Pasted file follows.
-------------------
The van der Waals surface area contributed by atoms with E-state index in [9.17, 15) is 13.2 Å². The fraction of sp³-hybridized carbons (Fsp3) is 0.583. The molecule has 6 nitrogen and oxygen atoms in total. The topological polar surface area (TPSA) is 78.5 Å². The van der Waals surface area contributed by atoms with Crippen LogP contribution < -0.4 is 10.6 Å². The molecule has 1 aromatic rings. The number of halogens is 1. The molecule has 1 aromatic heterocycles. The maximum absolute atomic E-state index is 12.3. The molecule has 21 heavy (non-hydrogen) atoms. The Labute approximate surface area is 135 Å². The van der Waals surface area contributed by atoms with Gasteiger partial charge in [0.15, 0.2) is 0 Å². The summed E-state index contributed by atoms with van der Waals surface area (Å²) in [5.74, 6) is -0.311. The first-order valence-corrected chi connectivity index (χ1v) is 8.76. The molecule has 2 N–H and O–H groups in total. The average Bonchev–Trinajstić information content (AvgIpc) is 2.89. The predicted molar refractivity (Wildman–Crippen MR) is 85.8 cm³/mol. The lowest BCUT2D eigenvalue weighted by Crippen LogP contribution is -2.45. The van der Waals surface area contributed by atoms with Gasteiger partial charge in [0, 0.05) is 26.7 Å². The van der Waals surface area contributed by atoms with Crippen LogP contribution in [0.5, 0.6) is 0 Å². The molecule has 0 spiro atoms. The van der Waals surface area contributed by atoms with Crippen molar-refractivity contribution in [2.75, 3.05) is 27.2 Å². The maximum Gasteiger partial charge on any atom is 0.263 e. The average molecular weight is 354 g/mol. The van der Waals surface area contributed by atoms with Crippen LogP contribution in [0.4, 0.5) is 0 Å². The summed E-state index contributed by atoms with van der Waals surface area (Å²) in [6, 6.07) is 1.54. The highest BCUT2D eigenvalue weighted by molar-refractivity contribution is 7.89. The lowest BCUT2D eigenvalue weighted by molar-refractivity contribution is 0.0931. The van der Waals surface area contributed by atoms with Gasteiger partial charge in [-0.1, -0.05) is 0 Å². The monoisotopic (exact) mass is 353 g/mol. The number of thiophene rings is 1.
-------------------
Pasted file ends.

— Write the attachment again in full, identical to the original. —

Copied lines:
The van der Waals surface area contributed by atoms with E-state index in [9.17, 15) is 13.2 Å². The fraction of sp³-hybridized carbons (Fsp3) is 0.583. The molecule has 6 nitrogen and oxygen atoms in total. The topological polar surface area (TPSA) is 78.5 Å². The van der Waals surface area contributed by atoms with Crippen LogP contribution < -0.4 is 10.6 Å². The molecule has 1 aromatic rings. The number of halogens is 1. The molecule has 1 aromatic heterocycles. The maximum absolute atomic E-state index is 12.3. The molecule has 21 heavy (non-hydrogen) atoms. The Labute approximate surface area is 135 Å². The van der Waals surface area contributed by atoms with Gasteiger partial charge in [0.15, 0.2) is 0 Å². The summed E-state index contributed by atoms with van der Waals surface area (Å²) in [5.74, 6) is -0.311. The first-order valence-corrected chi connectivity index (χ1v) is 8.76. The molecule has 2 N–H and O–H groups in total. The average Bonchev–Trinajstić information content (AvgIpc) is 2.89. The predicted molar refractivity (Wildman–Crippen MR) is 85.8 cm³/mol. The lowest BCUT2D eigenvalue weighted by Crippen LogP contribution is -2.45. The van der Waals surface area contributed by atoms with Gasteiger partial charge in [0, 0.05) is 26.7 Å². The van der Waals surface area contributed by atoms with Crippen LogP contribution in [0.5, 0.6) is 0 Å². The molecule has 0 spiro atoms. The van der Waals surface area contributed by atoms with Crippen molar-refractivity contribution in [2.75, 3.05) is 27.2 Å². The maximum Gasteiger partial charge on any atom is 0.263 e. The average molecular weight is 354 g/mol. The van der Waals surface area contributed by atoms with Crippen LogP contribution in [0.4, 0.5) is 0 Å². The summed E-state index contributed by atoms with van der Waals surface area (Å²) in [6, 6.07) is 1.54. The highest BCUT2D eigenvalue weighted by molar-refractivity contribution is 7.89. The lowest BCUT2D eigenvalue weighted by molar-refractivity contribution is 0.0931. The van der Waals surface area contributed by atoms with Gasteiger partial charge in [-0.1, -0.05) is 0 Å². The monoisotopic (exact) mass is 353 g/mol. The number of thiophene rings is 1.